But why would women use skin lighteners in the first place? I’d always assumed that prizing light skin was a legacy of Victorian colonialism and discrimination in the U.S. and Africa. But it turns out that China and India have long favored fair skin, thanks to its associations with being the pre-industrial equivalent of a wealthy person with an indoor desk job.  It’s easy to just dismiss women who use lightening creams as being vain—and the health risks they take as being deserved—but given the numerous social and career advantages afforded to attractive women, I think it would be equally possible to argue that they’re taking rational risks.

But I’m not going to argue for either vanity or rationality. Instead, I’m going to argue for giving the FDA and other countries’ enforcement agencies the means—and by means, I mean money—to better enforce their regulations. Because regardless of their motives—vanity, or logic—people deserve to be safe from exposure to one of the worst toxins out there.

Hamann C.R., Boonchai W., Wen L., Sakanashi E.N., Chu C.Y., Hamann K., Hamann C.P., Sinniah K. & Hamann D. (2013). Spectrometric analysis of mercury content in 549 skin-lightening products: is mercury toxicity a hidden global health hazard?, Journal of the American Academy of Dermatology, PMID: http://www.ncbi.nlm.nih.gov/pubmed/24321702

Can’t stand the sounds of chewing, loud breathing, or pen clicking? Dutch psychiatrists propose that may be the symptom of a new disorder

In 2013, Dutch psychiatrists proposed that misophonia – a hypersensitivity to common, irritating noises like eating, loud breathing, and pen clicking – be classified as its own psychiatric disorder. After evaluating 42 Dutch patients with the disorder, the psychiatrists concluded that their symptoms didn’t fully match those of people with obsessive-compulsive disorder or autism spectrum disorder. By proposing that misophonia get its own criteria in the Diagnostic and Statistical Manual of Mental Disorders – a classification system used by doctors, lawmakers, and insurance companies – the psychiatrists have taken the first step towards helping doctors recognize misophonia patients, and towards pursuing research into the disorder’s cause and treatment. Despite the small number of test subjects, the psychiatrists were able to find consistent patterns. Most of the patients reported that their earliest memories of misophonia were of a profound disgust at hearing their families eat. But unlike with other phobias, this disgust quickly became uncontrollable anger – and the patients reported lashing out verbally (or even physically) at the person making the noise. However, the patients considered their overreaction unacceptable, and were stressed and uncomfortable at the prospect of hearing triggering noises and losing self-control. Many coped by avoiding socializing or wearing headphones to mask noises. But what is causing such a stressful reaction in the first place? The psychiatrists speculated that it may be caused by recurrent conditioning – basically, the patients developing the habit of disgust. They also suggested that misophonia may be part of a more general overreaction to many stimuli, like noises and certain sights. Despite these speculations, the psychiatrists cautioned that because our understanding is still limited, it’s difficult to hypothesize about misophonia’s cause.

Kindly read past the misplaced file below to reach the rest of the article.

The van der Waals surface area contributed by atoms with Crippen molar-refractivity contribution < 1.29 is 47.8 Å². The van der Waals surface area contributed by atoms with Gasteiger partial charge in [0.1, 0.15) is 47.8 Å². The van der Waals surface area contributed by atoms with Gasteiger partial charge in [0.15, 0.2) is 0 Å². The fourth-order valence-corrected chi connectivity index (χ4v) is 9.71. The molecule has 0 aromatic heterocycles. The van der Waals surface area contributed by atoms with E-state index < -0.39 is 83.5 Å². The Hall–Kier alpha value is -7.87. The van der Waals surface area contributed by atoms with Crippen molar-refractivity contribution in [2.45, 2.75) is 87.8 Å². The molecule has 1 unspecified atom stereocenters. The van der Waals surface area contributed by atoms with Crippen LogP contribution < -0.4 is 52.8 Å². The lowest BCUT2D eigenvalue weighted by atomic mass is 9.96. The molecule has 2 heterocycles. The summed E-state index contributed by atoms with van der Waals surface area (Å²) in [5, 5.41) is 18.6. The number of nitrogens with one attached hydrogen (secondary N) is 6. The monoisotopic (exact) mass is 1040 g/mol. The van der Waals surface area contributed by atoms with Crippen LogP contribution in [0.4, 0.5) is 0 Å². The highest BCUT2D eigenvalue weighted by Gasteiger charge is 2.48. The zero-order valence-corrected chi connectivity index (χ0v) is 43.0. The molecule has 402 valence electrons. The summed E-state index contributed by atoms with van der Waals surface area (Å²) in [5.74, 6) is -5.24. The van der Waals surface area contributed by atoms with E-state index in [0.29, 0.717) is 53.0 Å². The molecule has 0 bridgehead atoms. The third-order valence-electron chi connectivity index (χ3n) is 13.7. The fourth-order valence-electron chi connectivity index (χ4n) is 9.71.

Reference: Schröder A. & Damiaan Denys (2013). Misophonia: Diagnostic Criteria for a New Psychiatric Disorder, PLoS ONE, 8 (1) e54706. DOI: http://dx.doi.org/10.1371/journal.pone.0054706

Getting your tonsils removed: A (sometimes) cure for bedwetting

ResearchBlogging.orgKids who snore are more likely to wet the bed than kids who don’t. Strangely enough, the reason may be their too-big tonsils, which can cause the snoring and sleep apnea affecting 1 in 10 kids. In 2013, Michigan scientists reported that removing the tonsils stopped bedwetting in 20 out of 46 kids, almost three times the number who would stop bedwetting on their own. But while removing the tonsils can stop bedwetting, it doesn’t always–and the difference between may lie in kids’ sleep patterns before the surgery.

These results surprised the scientists: like other researchers and doctors, they’d expected that the difference would be linked to different levels of the hormones controlling blood fluid levels. Instead, they found that the cured kids had had their sleep disturbed more often by their snoring or apnea before surgery. Their bodies also got less oxygen during sleep–which, along with their snoring and bedwetting, was relieved by the surgery. In contrast, the kids who weren’t cured had woken up more often before surgery. Other factors–such as ADHD or other medical issues not involving the tonsils–might lie behind these kids’ bedwetting.

Researchers have long suspected that the link between large tonsils, sleep problems, and bedwetting comes from the tonsils blocking kids’ throats, which changes the internal pressure in their chests. In response, heart cells release brain natriuretic peptide–a hormone which triggers the body to excrete more water and salt into the blood, increasing the urge to pee. Presumably, getting rid of the large tonsils would make kids’ chest pressure normal and reduce the amount of brain natriuretic peptide. The Michigan scientists caution that this suspected link may still be true, and that their preliminary study needs to be repeated with more kids.